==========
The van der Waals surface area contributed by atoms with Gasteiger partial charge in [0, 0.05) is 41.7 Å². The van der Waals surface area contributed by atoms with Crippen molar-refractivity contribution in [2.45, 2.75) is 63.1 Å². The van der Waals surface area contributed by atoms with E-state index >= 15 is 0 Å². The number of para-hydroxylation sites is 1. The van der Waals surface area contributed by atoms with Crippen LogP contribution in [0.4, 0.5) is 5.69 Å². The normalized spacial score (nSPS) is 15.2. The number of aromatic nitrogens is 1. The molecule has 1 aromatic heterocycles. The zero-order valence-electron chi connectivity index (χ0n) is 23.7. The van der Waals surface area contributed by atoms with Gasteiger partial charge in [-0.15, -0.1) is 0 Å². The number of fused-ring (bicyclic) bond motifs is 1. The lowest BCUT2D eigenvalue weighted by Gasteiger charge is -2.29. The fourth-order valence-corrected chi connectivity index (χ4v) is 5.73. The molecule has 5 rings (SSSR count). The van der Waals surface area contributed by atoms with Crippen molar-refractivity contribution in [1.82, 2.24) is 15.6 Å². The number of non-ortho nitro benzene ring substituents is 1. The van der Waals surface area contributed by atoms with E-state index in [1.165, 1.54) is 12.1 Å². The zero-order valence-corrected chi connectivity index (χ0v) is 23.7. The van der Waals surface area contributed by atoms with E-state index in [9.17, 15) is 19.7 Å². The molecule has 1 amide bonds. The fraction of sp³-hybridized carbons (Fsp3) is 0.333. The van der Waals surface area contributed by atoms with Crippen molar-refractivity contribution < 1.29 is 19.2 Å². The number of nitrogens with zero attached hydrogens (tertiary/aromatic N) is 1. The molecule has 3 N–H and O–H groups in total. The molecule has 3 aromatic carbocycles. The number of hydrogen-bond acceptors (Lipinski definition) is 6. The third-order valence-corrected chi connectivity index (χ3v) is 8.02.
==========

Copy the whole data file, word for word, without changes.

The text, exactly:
The van der Waals surface area contributed by atoms with Gasteiger partial charge in [0, 0.05) is 41.7 Å². The van der Waals surface area contributed by atoms with Crippen molar-refractivity contribution in [2.45, 2.75) is 63.1 Å². The van der Waals surface area contributed by atoms with E-state index >= 15 is 0 Å². The number of para-hydroxylation sites is 1. The van der Waals surface area contributed by atoms with Crippen LogP contribution in [0.4, 0.5) is 5.69 Å². The normalized spacial score (nSPS) is 15.2. The number of aromatic nitrogens is 1. The molecule has 1 aromatic heterocycles. The zero-order valence-electron chi connectivity index (χ0n) is 23.7. The van der Waals surface area contributed by atoms with Gasteiger partial charge in [-0.15, -0.1) is 0 Å². The number of fused-ring (bicyclic) bond motifs is 1. The lowest BCUT2D eigenvalue weighted by Gasteiger charge is -2.29. The fourth-order valence-corrected chi connectivity index (χ4v) is 5.73. The molecule has 5 rings (SSSR count). The van der Waals surface area contributed by atoms with Crippen molar-refractivity contribution in [1.82, 2.24) is 15.6 Å². The number of non-ortho nitro benzene ring substituents is 1. The van der Waals surface area contributed by atoms with E-state index in [1.165, 1.54) is 12.1 Å². The zero-order valence-corrected chi connectivity index (χ0v) is 23.7. The van der Waals surface area contributed by atoms with E-state index in [9.17, 15) is 19.7 Å². The molecule has 1 amide bonds. The fraction of sp³-hybridized carbons (Fsp3) is 0.333. The van der Waals surface area contributed by atoms with Crippen molar-refractivity contribution < 1.29 is 19.2 Å². The number of nitrogens with zero attached hydrogens (tertiary/aromatic N) is 1. The molecule has 3 N–H and O–H groups in total. The molecule has 3 aromatic carbocycles. The number of hydrogen-bond acceptors (Lipinski definition) is 6. The third-order valence-corrected chi connectivity index (χ3v) is 8.02.